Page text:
4K UHD Review: American Gigolo (Limited Edition)

Blu-ray Reviews, Reviews, Top Story

Normally when you talk about a 44-year-old movie, the director and the star are mentioned in the past tense. A serious exception must be given to American Gigolo since writer-director Paul Schrader and star Richard Gere were recently on the red carpet in Cannes for their upcoming Oh, Canada. These two guys still have it. American Gigolo is where they got it. Schrader’s movie about a male prostitute came out in Febuary of 1980 and set the aesthetic tone for the decade. The movie was sleek from Giorgio Moroder’s synth score to Gere’s Armani wardrobe. Schrader fills the screen with smooth Steadicam shots and atmospheric lighting. American Gigolo remains seductive experience.

Julian Kay (Pretty Woman‘s Richard Gere) is living the good life. He’s driving all over Beverly Hills and Palm Springs in his convertible Mercedes sports coupe. He wears only the latest men’s fashions that hang just right on his tight body. He has a swank apartment with a growing art collection. What’s his secret? He’s a male prostitute who focuses on mature ladies that are either widowed or want a little spice in their dull married lives. The ladies like to take him shopping on Rodeo Drive to look fancy on their date nights. How does he please the ladies? First by paying attention to them. He’s learning Swedish for future client flying to Los Angeles from Stockholm in a few weeks. Second, by being a seductive stud. He stays occupied by working through a couple pimps that set him up on dates outside of his regulars. Anne (The Long Goodbye‘s Nina van Pallandt) gets frustrated that Julian wants a bigger cut since he considers himself top boy in her stable. After playing limo driver to a wealthy widow, Julian cruises the hotel bar. It’s here he meets Michelle (Viva Knievel’s Lauren Hutton). They flirt hard enough that Julian gives her a freebie back at his apartment. She is hooked on him and wants more even if she’s got to pay for his time and effort. Julian also works with Leon (Predator‘s Bill Duke) who is rather shady. He pressures Julian to go out to Palm Springs when his regular boy disappears. The couple in Palm Springs expect a bit more than what Julian normally provides. The husband wants to watch Julian get rough with his wife. It’s not fun for him. The next day he complains to Leon about the scene. Leon points out that the couple want him back for another round. After a night out with another older lady, he wakes up to a newspaper report about something really bad happening to the wife in Palm Springs. Detective Sunday (Pretty Woman‘s Hector Elizondo) visits Julian’s apartment to ask a few questions. The answers are hard since part of being a male prostitute is discretion to his clients. Will anyone back him up as an alibi? Is Julian being screwed by the husband?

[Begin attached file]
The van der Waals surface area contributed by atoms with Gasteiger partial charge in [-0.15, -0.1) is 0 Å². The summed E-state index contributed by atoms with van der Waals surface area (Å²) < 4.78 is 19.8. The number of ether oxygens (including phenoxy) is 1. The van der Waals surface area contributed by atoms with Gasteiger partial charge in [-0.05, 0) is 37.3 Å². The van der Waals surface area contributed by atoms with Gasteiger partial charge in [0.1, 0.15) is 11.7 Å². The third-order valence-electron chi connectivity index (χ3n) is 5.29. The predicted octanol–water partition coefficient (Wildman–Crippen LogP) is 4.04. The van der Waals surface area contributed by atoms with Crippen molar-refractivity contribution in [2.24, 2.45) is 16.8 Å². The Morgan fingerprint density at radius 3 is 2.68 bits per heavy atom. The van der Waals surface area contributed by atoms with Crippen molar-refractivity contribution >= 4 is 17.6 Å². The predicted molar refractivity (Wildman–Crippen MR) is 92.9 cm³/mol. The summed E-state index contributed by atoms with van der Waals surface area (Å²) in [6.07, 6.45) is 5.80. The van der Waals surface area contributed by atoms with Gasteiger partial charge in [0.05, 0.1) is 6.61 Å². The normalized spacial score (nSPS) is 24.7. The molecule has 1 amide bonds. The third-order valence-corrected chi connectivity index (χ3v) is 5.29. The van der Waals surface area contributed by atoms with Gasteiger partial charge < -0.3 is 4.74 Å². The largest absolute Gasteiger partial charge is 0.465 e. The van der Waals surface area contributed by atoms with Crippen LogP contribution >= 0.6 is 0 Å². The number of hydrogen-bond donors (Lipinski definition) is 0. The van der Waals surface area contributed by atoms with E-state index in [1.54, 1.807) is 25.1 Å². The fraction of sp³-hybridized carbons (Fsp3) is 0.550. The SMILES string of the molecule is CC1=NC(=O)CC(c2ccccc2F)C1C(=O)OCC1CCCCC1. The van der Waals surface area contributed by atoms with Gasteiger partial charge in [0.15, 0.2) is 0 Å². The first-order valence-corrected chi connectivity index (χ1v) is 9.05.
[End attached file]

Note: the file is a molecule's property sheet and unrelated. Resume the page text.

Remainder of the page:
There are probably a few people wondering why Julian took Leon’s kinky Palm Springs gig. Back in film school, Bill Duke dropped by as a guest artist. I was working in the film archive/theater complex. We were responsible for his screenings and presentations. He was so nice and soft-spoken to me. The thing is…when he locked eyes with me and asked for something, I feared disappointing Bill Duke. I could not say no to the guy. There was no threat or rage from him. He just gave off a vibe that made me not want to deny his expectations and experience the consequences. The only things I said was “yes” and “I can make that work for you.” I completely get why Julian didn’t duck Leon.